Digital Currency


It is a form of currency or medium of exchange that is electronically created and stored (i.e., distinct from physical, such as banknotes and coins). Some digital currencies, such as ‘Bitcoins’ are crypto-currencies. Like traditional money these currencies may be used to buy physical goods and services but could also be restricted to certain communities such as for use inside and online game or social network.


Bitcoin is the most widely used digital currency invented by Satoshi Nakamoto, who published the invention in 2008 and released it as open-source software in 2009. The system is peer-to-peer users can transact directly without needing an intermediary. Transactions are verified by network nodes and recorded in a public distributed ledger called the block chain. The ledger uses its own unit of account, also called bitcoin. The system works without a central repository or single administrator, which has led US Treasury to categorize it as a decentralized virtual currency.

Virtual Currency

It is a type of unregulated, digital money, which is issued and usually controlled by its developers and used and accepted among the members of a specific virtual community. It is a medium of exchange that operates like a currency in certain countries, but does not have all the attributes of real currency. The key attribute a virtual currency does not have, according to these definitions, is the status as legal tender.

Advantages of Digital Currency:

The adoption of e-money may also grow rapidly elsewhere for one or several of at least six reasons:
• Convenience: E-money is better integrated into our digital lives relative to  central bank money. It is typically issued by companies that fundamentally understand user-centered design and integration with social media.

• Ubiquity: Cross-border transfers of e-money would be faster and cheaper than of cash and bank depos- its. However, various other hurdles might emerge, such as requiring that market makers in foreign countries be ready to provide redemption in local currency. To limit the scope of this paper, we do not explore further the rich and important topic of cross-border payments using digital currencies.

• Complementarity: If assets like stocks and bonds were moved to blockchains, blockchain-based forms of e-money would allow seamless payment of automated transactions (so-called delivery versus payment, assuming blockchains were designed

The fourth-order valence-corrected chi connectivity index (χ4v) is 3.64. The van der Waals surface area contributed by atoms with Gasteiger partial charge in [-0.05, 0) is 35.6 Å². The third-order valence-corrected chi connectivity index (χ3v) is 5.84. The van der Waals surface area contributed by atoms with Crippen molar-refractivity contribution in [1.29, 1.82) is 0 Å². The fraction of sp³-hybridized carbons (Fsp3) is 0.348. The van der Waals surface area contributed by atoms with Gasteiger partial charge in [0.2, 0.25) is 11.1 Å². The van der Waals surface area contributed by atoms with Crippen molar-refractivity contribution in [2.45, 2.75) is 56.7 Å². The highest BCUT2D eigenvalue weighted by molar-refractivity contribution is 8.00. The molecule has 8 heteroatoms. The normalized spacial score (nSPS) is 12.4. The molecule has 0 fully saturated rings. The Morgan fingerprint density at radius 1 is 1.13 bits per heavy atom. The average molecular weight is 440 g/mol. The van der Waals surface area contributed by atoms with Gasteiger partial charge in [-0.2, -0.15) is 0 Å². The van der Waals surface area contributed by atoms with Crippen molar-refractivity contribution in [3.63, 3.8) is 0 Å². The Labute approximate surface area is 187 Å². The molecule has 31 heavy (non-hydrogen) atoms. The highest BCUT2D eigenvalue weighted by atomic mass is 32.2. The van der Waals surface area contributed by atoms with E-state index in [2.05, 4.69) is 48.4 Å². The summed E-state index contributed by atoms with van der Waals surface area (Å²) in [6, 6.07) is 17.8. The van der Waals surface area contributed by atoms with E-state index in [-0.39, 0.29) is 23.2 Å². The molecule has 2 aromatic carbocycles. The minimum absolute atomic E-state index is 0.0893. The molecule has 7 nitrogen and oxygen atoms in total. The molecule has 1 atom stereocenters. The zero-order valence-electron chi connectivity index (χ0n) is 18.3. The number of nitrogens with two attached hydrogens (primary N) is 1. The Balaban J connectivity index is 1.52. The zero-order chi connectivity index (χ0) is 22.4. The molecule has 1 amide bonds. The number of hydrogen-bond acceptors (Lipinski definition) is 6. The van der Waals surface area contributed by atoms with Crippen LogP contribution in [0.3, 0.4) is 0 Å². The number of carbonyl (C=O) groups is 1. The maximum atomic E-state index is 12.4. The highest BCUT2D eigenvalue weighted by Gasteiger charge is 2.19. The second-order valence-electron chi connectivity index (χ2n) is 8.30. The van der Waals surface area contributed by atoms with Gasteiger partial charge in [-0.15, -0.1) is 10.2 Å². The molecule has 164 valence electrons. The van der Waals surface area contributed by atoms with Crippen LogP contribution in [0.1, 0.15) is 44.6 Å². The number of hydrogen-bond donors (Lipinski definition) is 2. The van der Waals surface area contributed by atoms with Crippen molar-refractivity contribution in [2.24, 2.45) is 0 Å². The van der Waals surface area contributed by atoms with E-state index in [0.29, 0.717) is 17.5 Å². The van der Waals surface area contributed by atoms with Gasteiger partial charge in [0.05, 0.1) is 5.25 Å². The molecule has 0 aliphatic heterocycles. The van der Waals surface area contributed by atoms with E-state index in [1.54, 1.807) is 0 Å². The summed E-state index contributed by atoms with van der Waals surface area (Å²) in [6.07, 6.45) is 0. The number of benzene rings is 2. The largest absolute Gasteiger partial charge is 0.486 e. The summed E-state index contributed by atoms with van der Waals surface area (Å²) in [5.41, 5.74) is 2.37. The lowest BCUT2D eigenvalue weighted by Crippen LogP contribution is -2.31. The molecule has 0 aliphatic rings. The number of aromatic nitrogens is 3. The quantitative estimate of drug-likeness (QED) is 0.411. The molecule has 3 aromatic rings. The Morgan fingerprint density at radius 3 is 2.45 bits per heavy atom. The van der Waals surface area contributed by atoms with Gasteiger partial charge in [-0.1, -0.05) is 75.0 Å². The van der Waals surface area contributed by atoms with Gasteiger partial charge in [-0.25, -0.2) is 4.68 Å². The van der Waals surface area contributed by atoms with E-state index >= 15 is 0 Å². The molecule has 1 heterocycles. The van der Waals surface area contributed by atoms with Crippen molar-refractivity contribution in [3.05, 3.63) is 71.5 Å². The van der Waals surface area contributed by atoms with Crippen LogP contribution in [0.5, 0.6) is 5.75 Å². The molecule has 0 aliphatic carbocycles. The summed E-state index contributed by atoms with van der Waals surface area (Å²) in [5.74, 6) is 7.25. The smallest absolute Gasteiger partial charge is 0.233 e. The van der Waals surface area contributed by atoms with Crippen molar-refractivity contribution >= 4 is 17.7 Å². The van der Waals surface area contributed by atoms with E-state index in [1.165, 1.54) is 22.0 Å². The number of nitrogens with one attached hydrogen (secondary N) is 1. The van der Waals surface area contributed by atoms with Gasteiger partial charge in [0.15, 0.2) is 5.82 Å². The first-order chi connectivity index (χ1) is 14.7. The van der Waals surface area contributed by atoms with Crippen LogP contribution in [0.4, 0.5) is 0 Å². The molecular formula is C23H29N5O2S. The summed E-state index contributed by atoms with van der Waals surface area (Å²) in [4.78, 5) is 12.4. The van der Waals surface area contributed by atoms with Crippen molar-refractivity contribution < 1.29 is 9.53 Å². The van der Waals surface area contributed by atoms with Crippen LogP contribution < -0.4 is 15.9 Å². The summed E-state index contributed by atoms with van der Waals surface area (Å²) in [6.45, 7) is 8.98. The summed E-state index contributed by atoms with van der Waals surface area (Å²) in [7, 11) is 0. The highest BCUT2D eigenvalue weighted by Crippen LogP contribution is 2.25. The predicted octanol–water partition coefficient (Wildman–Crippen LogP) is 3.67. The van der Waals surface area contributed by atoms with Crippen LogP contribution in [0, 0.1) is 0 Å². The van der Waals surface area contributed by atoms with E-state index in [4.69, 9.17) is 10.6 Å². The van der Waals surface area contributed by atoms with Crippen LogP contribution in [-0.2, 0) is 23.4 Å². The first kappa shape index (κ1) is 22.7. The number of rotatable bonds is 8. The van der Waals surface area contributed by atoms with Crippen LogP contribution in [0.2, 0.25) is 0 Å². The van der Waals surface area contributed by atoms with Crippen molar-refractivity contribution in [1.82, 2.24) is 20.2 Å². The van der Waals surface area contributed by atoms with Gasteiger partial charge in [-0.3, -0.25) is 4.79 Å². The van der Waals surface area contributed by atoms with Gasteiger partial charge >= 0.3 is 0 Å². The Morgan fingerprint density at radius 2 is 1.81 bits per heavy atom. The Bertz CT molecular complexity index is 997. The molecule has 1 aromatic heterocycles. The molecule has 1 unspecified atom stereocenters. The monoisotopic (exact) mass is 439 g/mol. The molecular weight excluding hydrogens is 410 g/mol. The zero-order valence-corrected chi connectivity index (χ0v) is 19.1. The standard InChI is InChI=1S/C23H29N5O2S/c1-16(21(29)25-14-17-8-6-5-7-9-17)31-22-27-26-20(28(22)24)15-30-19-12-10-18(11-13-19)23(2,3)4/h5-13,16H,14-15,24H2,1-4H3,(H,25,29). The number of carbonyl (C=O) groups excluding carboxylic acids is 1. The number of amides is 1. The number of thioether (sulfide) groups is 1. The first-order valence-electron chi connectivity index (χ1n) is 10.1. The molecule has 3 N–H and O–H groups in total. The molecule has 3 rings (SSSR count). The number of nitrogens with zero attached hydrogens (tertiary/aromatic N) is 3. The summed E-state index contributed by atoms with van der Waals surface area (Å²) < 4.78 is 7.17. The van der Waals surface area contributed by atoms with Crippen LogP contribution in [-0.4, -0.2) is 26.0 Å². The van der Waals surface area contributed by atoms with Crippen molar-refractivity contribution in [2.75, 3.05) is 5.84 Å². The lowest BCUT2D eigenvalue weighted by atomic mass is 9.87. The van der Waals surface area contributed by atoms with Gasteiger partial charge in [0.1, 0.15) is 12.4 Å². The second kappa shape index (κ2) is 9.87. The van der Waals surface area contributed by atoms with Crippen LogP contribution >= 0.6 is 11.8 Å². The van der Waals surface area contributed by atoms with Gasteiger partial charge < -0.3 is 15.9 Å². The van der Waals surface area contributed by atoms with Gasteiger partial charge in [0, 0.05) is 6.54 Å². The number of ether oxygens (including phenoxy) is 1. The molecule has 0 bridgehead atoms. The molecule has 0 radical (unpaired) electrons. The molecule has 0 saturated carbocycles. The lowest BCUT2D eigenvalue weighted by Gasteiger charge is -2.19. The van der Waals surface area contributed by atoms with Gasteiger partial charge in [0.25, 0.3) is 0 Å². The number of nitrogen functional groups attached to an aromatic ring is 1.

to be interoperable), thereby potentially realizing substantial efficiency gains from avoiding manual back-office tasks. More generally, e-money function- ality more naturally lends itself to being extended by an active developer community, which may draw on open source codes as opposed to proprietary tech- nologies underpinning b-money. Developers could for instance allow users to determine the goods that e-money could purchase—a useful feature for remit- tances or philanthropic donations.

• Transaction costs: Transfers in e-money are nearly costless and immediate, and thus are often more attractive than card payments or bank-to-bank transfers especially across borders. As a result, people might even agree to sell their car for an e-money payment as the funds would immediately show up in their account, without any settlement lag and corresponding risks.

• Trust: In some countries where e-money is taking off, users trust telecommunications and social media companies more than banks.12
• Network effects: If merchants and peers also use e-money, its value to prospective users is all the greater. And as new users join, the value to all participants—existing and prospective—grows.

Challenges of Digital Currency

  • Many of these currencies have not evidenced widespread usage and may not be easily used or exchanges. Banks generally do not accept or offer services for them
  • There are concerns that crypto-currencies are extremely risky due to their very high volatility and potential for pump and dump schemes.
  • Regulators in several countries have warned against their use and some have taken concrete regulatory measures to dissuade users.
  • The non-cryptocurrencies are all centralized. As such, they may be shutdown or seized by a government at any time.
  • The more anonymous a currency is, the more attractive it is to criminals, regardless of the intentions of its creators.
  • Anyone with the right skills can issue digital currency. It can be compared to issuing bonds with zero interest rate, no real security behind them is involved and thus a no real obligation for the issuer to pay back the amount. This means that the issuer who succeeds in selling his currency to other users, can earn a great deal of actual money at the expense of his users.

Central bank digital currency

(CBDC, also called digital fiat currency or digital base money) is the digital form of fiat money (a currency established as money by government regulation, monetary authority or law).

Central bank digital currency is different from virtual currency and cryptocurrency, which are not issued by the state and lack the legal tender status declared by the government.[3] As such, public digital currencies could compete with commercial bank deposits and challenge the status quo of the current fractional reserve banking system.

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